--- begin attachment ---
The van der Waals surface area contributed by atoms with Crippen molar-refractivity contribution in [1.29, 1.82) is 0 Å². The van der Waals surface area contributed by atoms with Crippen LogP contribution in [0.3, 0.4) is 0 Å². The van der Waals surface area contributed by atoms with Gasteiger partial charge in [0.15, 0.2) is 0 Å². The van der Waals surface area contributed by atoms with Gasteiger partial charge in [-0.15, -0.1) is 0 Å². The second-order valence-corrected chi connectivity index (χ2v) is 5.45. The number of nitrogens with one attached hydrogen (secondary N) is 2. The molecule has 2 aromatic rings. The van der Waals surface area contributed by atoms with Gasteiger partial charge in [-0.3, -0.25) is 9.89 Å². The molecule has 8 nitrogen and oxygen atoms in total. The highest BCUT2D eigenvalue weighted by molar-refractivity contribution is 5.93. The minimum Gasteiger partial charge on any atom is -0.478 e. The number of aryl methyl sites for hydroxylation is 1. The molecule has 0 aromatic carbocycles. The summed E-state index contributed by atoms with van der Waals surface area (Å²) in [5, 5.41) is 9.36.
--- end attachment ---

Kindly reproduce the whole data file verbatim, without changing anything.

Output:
The van der Waals surface area contributed by atoms with Crippen molar-refractivity contribution in [1.29, 1.82) is 0 Å². The van der Waals surface area contributed by atoms with Crippen LogP contribution in [0.3, 0.4) is 0 Å². The van der Waals surface area contributed by atoms with Gasteiger partial charge in [0.15, 0.2) is 0 Å². The van der Waals surface area contributed by atoms with Gasteiger partial charge in [-0.15, -0.1) is 0 Å². The second-order valence-corrected chi connectivity index (χ2v) is 5.45. The number of nitrogens with one attached hydrogen (secondary N) is 2. The molecule has 2 aromatic rings. The van der Waals surface area contributed by atoms with Gasteiger partial charge in [-0.3, -0.25) is 9.89 Å². The molecule has 8 nitrogen and oxygen atoms in total. The highest BCUT2D eigenvalue weighted by molar-refractivity contribution is 5.93. The minimum Gasteiger partial charge on any atom is -0.478 e. The number of aryl methyl sites for hydroxylation is 1. The molecule has 0 aromatic carbocycles. The summed E-state index contributed by atoms with van der Waals surface area (Å²) in [5, 5.41) is 9.36.